Galkayo — Puntland security forces have increased security operations between Galgala and Bosaso, resulting in a drop in attacks by al-Shabaab militants hiding out in the Golis Mountains, security officials and residents say.
"We have foiled planned attacks in which they wanted to carry out explosions in the city," Bari region Police Chief Osman Hassan Awke told Sabahi. "We would not have been able to achieve that if the public did not assist us. The people we are targeting [in our operations] are terrorists."
The Golis Mountain Militia, led by Mohamed Said Atom, formally pledged its allegiance to al-Shabaab in February 2012. Galgala, from which it often launches its attacks, sits at the foot of the mountain range and provides access to strategic roads to the port of Bosaso, 60 kilometres north-east.
The militia has carried out ambushes along the road between the towns of Bosaso and Kalabeyr, as well as limited attacks on a checkpoint at the entrance to Bosaso, said Osman Mohamed Farah, an officer with the Puntland armed forces.
"Sometimes they fill the roads with large rocks to damage the vehicles of the armed forces and carry out intermittent attacks on the checkpoint at night even though their situation has not been the same recently," he told Sabahi.
In response to the attacks, the regional administration in May launched a series of security operations in Bosaso and surrounding areas.
These included a sweep by government forces of mosques, Qur'an schools, houses and business centres, which led to the arrest of some locals suspected of ties to al-Shabaab, Farah said.
"The people we suspect of having ties with terrorists are [hunted] from all of their hiding places," he told Sabahi. "People who are captured during government sweeps are [prosecuted] based on the rule of law."
The security operations seem to be successful, according to Galgala resident Jibril Haji Hussein, who served as a general under the Mohamed Siad Barre government.
"The Puntland administration has prevented [militants] from accessing important locations such as along the sea where it has deployed extra troops," he said. The combination of stepped up security measures and the influx of al-Shabaab troops coming from southern Somalia needing to recuperate after their losses there have forced the Golis militia to feel the pressure and reconsider some of their operations, he said. "[Militants] have decreased their attacks."
Monitoring traffic from southern Somalia:
Puntland officials are on the lookout for suspected al-Shabaab members and have started questioning citizens coming from southern Somalia. Despite the inconvenience and delays the public faces at checkpoints, travellers who spoke to Sabahi said they welcomed the security operations and want to collaborate to ensure everyone is safe.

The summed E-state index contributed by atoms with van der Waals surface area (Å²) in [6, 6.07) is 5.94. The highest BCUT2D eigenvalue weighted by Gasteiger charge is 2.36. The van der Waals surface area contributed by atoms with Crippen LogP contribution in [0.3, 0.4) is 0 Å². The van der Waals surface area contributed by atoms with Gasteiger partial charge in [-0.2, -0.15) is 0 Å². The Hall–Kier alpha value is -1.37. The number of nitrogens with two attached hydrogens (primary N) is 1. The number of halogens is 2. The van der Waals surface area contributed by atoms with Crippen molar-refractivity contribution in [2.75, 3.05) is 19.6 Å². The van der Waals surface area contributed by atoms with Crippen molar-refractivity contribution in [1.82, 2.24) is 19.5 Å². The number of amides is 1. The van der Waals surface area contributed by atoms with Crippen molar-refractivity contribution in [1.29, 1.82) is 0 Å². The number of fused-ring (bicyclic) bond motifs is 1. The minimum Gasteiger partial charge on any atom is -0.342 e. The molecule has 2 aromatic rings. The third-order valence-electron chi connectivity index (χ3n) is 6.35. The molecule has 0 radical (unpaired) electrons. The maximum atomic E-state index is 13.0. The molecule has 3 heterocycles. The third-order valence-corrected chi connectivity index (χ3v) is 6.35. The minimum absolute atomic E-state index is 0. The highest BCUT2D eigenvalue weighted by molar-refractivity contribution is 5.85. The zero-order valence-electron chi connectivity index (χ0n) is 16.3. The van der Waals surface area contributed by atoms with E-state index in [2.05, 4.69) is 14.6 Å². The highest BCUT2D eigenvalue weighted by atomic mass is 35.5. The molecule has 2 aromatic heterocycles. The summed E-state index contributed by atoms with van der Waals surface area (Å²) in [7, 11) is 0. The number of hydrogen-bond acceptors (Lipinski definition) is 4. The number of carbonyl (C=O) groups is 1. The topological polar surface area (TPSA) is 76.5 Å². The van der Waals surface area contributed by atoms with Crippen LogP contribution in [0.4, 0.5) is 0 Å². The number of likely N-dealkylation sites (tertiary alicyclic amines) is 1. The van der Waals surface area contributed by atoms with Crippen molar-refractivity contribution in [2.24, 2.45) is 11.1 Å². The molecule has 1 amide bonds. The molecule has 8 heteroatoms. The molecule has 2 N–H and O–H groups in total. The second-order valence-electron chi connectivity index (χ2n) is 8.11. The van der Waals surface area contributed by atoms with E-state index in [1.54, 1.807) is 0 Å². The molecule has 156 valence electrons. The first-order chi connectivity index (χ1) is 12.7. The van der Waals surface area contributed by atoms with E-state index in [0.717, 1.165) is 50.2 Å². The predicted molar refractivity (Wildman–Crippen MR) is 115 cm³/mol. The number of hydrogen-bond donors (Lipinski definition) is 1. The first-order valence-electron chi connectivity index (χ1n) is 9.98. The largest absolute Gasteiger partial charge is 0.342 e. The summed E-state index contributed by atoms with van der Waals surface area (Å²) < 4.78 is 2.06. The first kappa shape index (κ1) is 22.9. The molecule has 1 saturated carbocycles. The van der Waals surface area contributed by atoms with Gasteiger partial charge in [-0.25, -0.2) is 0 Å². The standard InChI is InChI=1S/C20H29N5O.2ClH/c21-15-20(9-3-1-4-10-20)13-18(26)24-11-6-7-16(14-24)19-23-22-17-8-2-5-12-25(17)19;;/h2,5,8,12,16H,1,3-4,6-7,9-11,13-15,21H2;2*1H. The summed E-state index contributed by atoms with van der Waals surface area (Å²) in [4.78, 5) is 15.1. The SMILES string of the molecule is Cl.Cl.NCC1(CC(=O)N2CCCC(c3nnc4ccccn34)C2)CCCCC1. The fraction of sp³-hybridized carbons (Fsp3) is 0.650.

Yurubey Abdow Ali, 41, recently arrived in Bosaso from Afgoye with her two sons, aged 17 and 20. "It was my first time in Bosaso, but my husband works there," she told Sabahi. "When we came to the [checkpoint], we were taken out of the vehicle. We were approached by a soldier who asked us where we came from."
Yurubey's two sons were questioned about the purpose of their trip and whether they knew about al-Shabaab or had ever used weapons, she said. "My sons are not among the people who concern themselves with such things because we were farmers," she said. "We were let go ... The troops treated us well while they were questioning us. We were not threatened or harmed in any way. I saw them as people who were doing their jobs and I welcome that."
Another passenger, 26-year-old Abdullahi Yasin Elmi, described his experience at a checkpoint. "I was in a bus when I got to the checkpoint. I was taken off of it and was asked for my full name. After I answered all of the soldiers' questions I was released," he said.
"But I saw a man known to the soldiers who was immediately arrested with his arms behind his back and put in a car as soon as our vehicle arrived [at the checkpoint]," Elmi told Sabahi. "I cannot say where they took him or where he ended up, but he looked like someone on whom they had enough information."
Locals are also helping police and security forces in their mission against terrorism. "We take a major role in security," said Fadumo Nur, a member of the Bari Women's Association. "Since we are not armed [and cannot help on the battlefield], we help them by reporting suspicious activity."
"Until recently the situation in the [Galgala] area was very dangerous because there were ongoing battles, but now it has settled down," she said. Meanwhile, Galgala locals have reported that the whereabouts of Atom are unknown and that an individual by the name of Abduqadir Mumin has temporarily taken over his post.
"We are investigating that information and will not be able to anticipate findings before the security forces complete the investigation," Bari region Police Chief Osman Hassan Awke told Sabahi.